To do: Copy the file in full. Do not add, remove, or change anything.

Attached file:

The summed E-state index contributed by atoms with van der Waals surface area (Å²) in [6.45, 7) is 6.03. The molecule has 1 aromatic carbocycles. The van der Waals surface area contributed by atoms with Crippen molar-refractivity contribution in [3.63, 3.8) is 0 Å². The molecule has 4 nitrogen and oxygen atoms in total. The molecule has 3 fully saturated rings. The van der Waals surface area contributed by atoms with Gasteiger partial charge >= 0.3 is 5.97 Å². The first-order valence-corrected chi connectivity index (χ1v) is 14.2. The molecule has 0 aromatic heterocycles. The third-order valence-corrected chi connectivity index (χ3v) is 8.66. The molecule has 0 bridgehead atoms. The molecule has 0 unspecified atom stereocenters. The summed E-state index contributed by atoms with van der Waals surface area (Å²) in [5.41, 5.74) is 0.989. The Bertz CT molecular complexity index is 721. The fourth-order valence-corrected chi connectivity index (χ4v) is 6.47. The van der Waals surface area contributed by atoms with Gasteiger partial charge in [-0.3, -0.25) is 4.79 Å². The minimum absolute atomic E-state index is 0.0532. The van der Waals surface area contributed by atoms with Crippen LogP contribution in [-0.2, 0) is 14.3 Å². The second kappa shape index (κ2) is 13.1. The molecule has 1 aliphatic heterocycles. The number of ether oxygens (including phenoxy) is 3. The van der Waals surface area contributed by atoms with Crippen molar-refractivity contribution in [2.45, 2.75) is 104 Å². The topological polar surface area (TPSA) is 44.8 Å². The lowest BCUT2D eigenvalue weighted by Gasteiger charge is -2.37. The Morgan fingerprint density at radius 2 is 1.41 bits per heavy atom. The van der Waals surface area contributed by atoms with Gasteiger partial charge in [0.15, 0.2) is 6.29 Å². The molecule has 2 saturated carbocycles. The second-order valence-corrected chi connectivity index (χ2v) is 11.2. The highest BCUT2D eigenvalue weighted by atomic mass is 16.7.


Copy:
The summed E-state index contributed by atoms with van der Waals surface area (Å²) in [6.45, 7) is 6.03. The molecule has 1 aromatic carbocycles. The van der Waals surface area contributed by atoms with Crippen molar-refractivity contribution in [3.63, 3.8) is 0 Å². The molecule has 4 nitrogen and oxygen atoms in total. The molecule has 3 fully saturated rings. The van der Waals surface area contributed by atoms with Gasteiger partial charge >= 0.3 is 5.97 Å². The first-order valence-corrected chi connectivity index (χ1v) is 14.2. The molecule has 0 aromatic heterocycles. The third-order valence-corrected chi connectivity index (χ3v) is 8.66. The molecule has 0 bridgehead atoms. The molecule has 0 unspecified atom stereocenters. The summed E-state index contributed by atoms with van der Waals surface area (Å²) in [5.41, 5.74) is 0.989. The Bertz CT molecular complexity index is 721. The fourth-order valence-corrected chi connectivity index (χ4v) is 6.47. The van der Waals surface area contributed by atoms with Gasteiger partial charge in [-0.3, -0.25) is 4.79 Å². The minimum absolute atomic E-state index is 0.0532. The van der Waals surface area contributed by atoms with Crippen LogP contribution in [-0.2, 0) is 14.3 Å². The second kappa shape index (κ2) is 13.1. The molecule has 1 aliphatic heterocycles. The number of ether oxygens (including phenoxy) is 3. The van der Waals surface area contributed by atoms with Crippen molar-refractivity contribution in [2.45, 2.75) is 104 Å². The topological polar surface area (TPSA) is 44.8 Å². The lowest BCUT2D eigenvalue weighted by Gasteiger charge is -2.37. The Morgan fingerprint density at radius 2 is 1.41 bits per heavy atom. The van der Waals surface area contributed by atoms with Gasteiger partial charge in [0.15, 0.2) is 6.29 Å². The molecule has 2 saturated carbocycles. The second-order valence-corrected chi connectivity index (χ2v) is 11.2. The highest BCUT2D eigenvalue weighted by atomic mass is 16.7.